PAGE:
How to Read Insulin Syringe Units

reading insulin syringes
person holiding an insulin syringe

An insulin syringe is a special syringe designed for injecting insulin. It allows people with diabetes to accurately measure and administer their insulin dose.

Using the correct syringe size and understanding the measurement units are important to ensure you inject the precise amount of insulin prescribed by your doctor.

In this guide, we’ll discuss how to read an insulin syringe. 

Parts of an Insulin Syringe

An insulin syringe has 3 main parts – the needle, barrel, and plunger. Understanding the role of each part can help you use the syringe correctly.

  • Needle – The needle is used to inject insulin under the skin. It’s usually very thin, short, and fine to minimize discomfort.
  • Barrel – The barrel holds the insulin. It is typically clear and has markings to measure the insulin dose. The barrel connects to the needle at the tip.
  • Plunger – The plunger is used to draw insulin into the barrel and push it out for injection. The rubber gasket on the plunger creates a seal inside the barrel to hold the liquid medication.
  • Scale – The scale has measurement markings that indicate the dose of insulin to be injected. The scales can differ based on the syringe capacity and insulin concentration. Common scales are in unit markings from 1 to 100.

Types of Insulin Syringes

There are a few different types and sizes of insulin syringes that are commonly used. The main options are:

Syringe Size

The three most common insulin syringe sizes are 0.3 mL, 0.5 mL, and 1 mL. The size refers to the maximum amount of medication the syringe can hold. 0.5 mL and 1 mL syringes are the most widely used.

  • 0.3 mL syringes are good for pediatric use or when a small dose of insulin is needed.
  • 0.5 mL syringes allow accurate measurement of doses between 30 and 50 units.
  • 1 mL syringes are useful when large doses of insulin, over 50 units, are required.


Needle Gauge

Insulin syringes come with different needle gauges – the most common are:

  • 31 gauge ultra-fine needle – this is the thinnest needle option. It provides nearly painless injections.
  • 30 gauge ultra-fine needle – slightly thicker than 31 gauge but still very thin and comfortable.
  • 28 and 29 gauge standard needles – the most common needle sizes for insulin. 


Insulin Concentrations

Insulin syringes come in two main concentrations: U100 and U40.

  • U100 syringes contain 100 units of insulin per mL. This is the most common type of insulin syringe used today.
  • U40 syringes contain 40 units of insulin per mL. U40 syringes used to be more common but have been largely phased out in favor of U100 syringes.

The concentration of the syringe must match the concentration of the insulin vial you are using. Most insulin vials today have U100 concentrations. It’s important to always double check that you have the right syringe for the insulin vial; otherwise, you could end up with the wrong dose.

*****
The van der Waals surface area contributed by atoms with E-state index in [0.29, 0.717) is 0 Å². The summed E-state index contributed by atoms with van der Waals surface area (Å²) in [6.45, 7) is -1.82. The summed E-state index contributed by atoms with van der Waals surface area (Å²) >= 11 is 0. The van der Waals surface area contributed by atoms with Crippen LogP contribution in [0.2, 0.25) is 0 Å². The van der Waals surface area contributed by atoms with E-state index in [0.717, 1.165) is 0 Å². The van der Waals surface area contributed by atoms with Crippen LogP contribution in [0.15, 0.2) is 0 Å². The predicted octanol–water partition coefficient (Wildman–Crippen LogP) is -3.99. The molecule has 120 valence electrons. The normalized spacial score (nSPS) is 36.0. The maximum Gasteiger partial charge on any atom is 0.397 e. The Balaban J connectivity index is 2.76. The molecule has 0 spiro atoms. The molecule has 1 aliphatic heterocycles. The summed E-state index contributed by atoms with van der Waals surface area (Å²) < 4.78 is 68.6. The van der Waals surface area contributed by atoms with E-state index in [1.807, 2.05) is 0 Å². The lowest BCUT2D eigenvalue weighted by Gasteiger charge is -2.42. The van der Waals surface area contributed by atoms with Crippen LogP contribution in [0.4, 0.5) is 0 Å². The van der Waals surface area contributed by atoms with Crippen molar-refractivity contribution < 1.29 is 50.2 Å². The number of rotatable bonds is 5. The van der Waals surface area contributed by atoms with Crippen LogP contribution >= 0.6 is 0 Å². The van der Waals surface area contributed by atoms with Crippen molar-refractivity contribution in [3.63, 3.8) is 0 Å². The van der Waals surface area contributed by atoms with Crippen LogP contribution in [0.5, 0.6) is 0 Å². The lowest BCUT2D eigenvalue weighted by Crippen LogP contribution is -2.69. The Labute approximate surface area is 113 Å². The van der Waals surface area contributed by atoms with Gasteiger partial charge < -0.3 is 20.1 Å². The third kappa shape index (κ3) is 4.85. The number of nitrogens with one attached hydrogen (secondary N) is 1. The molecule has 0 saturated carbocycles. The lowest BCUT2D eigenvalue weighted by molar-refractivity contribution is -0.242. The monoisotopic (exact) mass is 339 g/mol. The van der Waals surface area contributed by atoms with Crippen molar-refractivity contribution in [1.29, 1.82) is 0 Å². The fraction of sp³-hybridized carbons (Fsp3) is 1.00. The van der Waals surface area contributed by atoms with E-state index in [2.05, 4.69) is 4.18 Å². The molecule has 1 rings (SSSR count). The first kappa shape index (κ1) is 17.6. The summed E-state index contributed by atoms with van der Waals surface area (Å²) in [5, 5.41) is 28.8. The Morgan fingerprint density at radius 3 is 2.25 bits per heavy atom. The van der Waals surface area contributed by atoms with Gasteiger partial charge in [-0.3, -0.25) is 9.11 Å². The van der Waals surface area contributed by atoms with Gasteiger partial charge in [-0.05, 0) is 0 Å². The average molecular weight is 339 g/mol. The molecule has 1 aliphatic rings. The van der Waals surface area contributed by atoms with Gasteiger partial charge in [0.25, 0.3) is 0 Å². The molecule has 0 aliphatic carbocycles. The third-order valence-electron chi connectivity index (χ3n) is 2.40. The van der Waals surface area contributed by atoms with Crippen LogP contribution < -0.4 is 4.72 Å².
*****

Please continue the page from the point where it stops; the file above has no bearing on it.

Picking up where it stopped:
For example, if you are using a U100 insulin vial, you must use a U100 syringe. Using a U40 syringe with a U100 insulin vial would result in you drawing up the wrong dose. The markings on a U40 syringe are different than those on a U100 syringe.

Reading the Scale

The insulin syringe scale is marked with lines and numbers indicating the dose volume. The lines and numbers allow you to measure and draw up the precise insulin dose prescribed by your doctor.

There are two main types of scale markings:

  • Large Increment Syringes: These have scale lines marked every 1 unit. The numbers indicate the number of units (10, 20, 30, etc.). These are the most common types of insulin syringes.
  • Small Increment Syringes: These have smaller lines between the major unit lines, allowing for half-unit doses. The scale will have lines at 0.5 unit increments.


When drawing up the dose, it’s important to line up the plunger with the line that corresponds to the prescribed dose.

For example, if your dose is 15 units, draw the plunger up to the line marked 15. If your dose is 17.5 units, draw up to the line exactly halfway between the lines marked 17 and 18.

If you guess or estimate “close enough,” this can lead to overdosing or underdosing insulin, which is dangerous.

Final Remarks

Reading insulin syringes accurately is extremely important for managing diabetes. Even small errors in drawing up or injecting insulin can lead to dangerously low or high blood sugar levels. 

Always take your time, double check your dosage calculations, and follow safety procedures closely. With practice and care, you can become proficient at using syringes and get the right insulin dose every time.